What’s at stake?
Phil: As above, people seem to be particularly jazzed about this fight. Pettis is coming off that superman punch KO of Thompson, and Diaz is one of the few names left in the sport. Given past trajectories, I think it’s much more likely that Pettis can capitalize on a win. Diaz would probably take the cash and go into hibernation again.
David: I don’t see how this fight doesn’t get nuts. Maybe when Pettis was champ, and had a lot more to protect it wouldn’t have. What’s at stake? Their skin and their health.
Where do they want it?
Phil: Pettis hasn’t changed a whole lot since his heyday as lightweight champ. Which means that there are some plus factors and minus ones: he’s become a more comfortable puncher, more willing to sling the one-two and the jab, and he’s still accurate and powerful enough to drop Tony Ferguson and finish Wonderboy with his hands. On the other hand, there’s been a slight, but clear, decline in the physical gifts that made him such a marvel to watch in the first place. He always soaked up injuries, and he’s been increasingly likely to pick them up in fight: the hand against Holloway and Ferguson, the rib against Poirier. He’s still yet to be KO’d clean in a fight, however, and retains enough power to hurt his opponents late. All the other, well-documented flaws are still there, though: minimal head movement, lackadaisical footwork, an empty clinch and takedown game, all of which translate through to the same vulnerabilities against pressure.
The primary strength still shines, through, which is that he remains probably the most accurate, devastating kicker I’ve seen in this sport. Barboza is flashier, and a better boxer. Cerrone is meaner. But for someone who can come out of nowhere to punt someone’s liver out through their spine, or kick their head off in a single moment of offense, Pettis is still the premier sharpshooter.
David: Like I said, nothing has changed in Pettis’ game other than that his fights are trending towards war zones. I do suspect that some of it is coming from a place of decline. Pettis never had to rely on his raw toughness, but as he’s slowed, that toughness is getting highlighted. As a result, it’s brought a new wrinkle in his game. While Pettis was never a counter fighter, I do believe he’s become a quicker re-setter as a result. To the point that it’s become some form of defense; withstand a brief assault, and return fire. It’s important to emphasize his offense because that’s the only thing he’ll have over Nate in a firefight, and I doubt that’s enough.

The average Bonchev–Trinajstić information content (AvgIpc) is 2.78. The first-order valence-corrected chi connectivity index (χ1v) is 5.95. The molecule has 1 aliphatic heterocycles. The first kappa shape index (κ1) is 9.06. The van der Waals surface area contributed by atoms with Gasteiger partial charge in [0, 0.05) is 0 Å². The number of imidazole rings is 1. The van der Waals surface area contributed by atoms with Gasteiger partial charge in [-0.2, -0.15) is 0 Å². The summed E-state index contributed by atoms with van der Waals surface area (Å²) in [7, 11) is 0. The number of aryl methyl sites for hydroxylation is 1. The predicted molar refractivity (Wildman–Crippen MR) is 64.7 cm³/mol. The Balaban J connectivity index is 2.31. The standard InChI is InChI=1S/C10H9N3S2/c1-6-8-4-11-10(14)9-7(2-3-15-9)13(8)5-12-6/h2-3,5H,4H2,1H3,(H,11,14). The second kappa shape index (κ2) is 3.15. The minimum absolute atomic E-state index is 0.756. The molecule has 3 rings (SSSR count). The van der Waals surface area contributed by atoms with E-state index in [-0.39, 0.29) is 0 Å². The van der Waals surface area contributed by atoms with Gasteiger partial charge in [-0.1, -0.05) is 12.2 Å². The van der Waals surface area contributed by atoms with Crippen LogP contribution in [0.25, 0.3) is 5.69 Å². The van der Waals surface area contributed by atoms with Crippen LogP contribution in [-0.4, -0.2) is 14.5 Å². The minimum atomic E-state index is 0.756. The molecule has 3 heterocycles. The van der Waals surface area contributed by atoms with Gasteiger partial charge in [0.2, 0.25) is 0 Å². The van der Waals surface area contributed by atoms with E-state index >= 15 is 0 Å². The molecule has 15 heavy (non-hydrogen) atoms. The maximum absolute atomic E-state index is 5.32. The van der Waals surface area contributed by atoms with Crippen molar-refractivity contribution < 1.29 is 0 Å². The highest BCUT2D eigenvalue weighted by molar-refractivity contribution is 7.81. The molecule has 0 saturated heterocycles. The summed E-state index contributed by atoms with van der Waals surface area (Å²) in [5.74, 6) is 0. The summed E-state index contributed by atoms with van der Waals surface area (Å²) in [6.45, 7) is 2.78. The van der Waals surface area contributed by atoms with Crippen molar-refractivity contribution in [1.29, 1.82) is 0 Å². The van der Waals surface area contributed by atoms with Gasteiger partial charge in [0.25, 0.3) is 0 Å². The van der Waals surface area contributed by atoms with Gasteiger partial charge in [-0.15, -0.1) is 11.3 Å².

Nonetheless, Pettis is the precision to Daiz’ percussion. He’s able to find seams within punch entries, and even at range. And he does so with a supreme and intimidating confidence. This is, after all, the man who ran up the wall like a ninja, and flattened his opponent like Jackie Chan using props to merk a henchmen.
Phil: There are a few Nate Diazes over the years, and I’m not sure which one is the best option for this particular matchup. Back when these two were both fighting in the lightweight division, Nate was much closer to his brother in approach, as a high-volume swarmer. This worked fairly well on some fighters like Donald Cerrone, but uh... less well on RDA and Bendo. His transformation into a clever outside boxer took some time, and only really manifested itself in his rematch with Gray Maynard, where he dismantled Maynard from the outside. A long one-two, a sneaky right hook, and good footwork are basically the keys.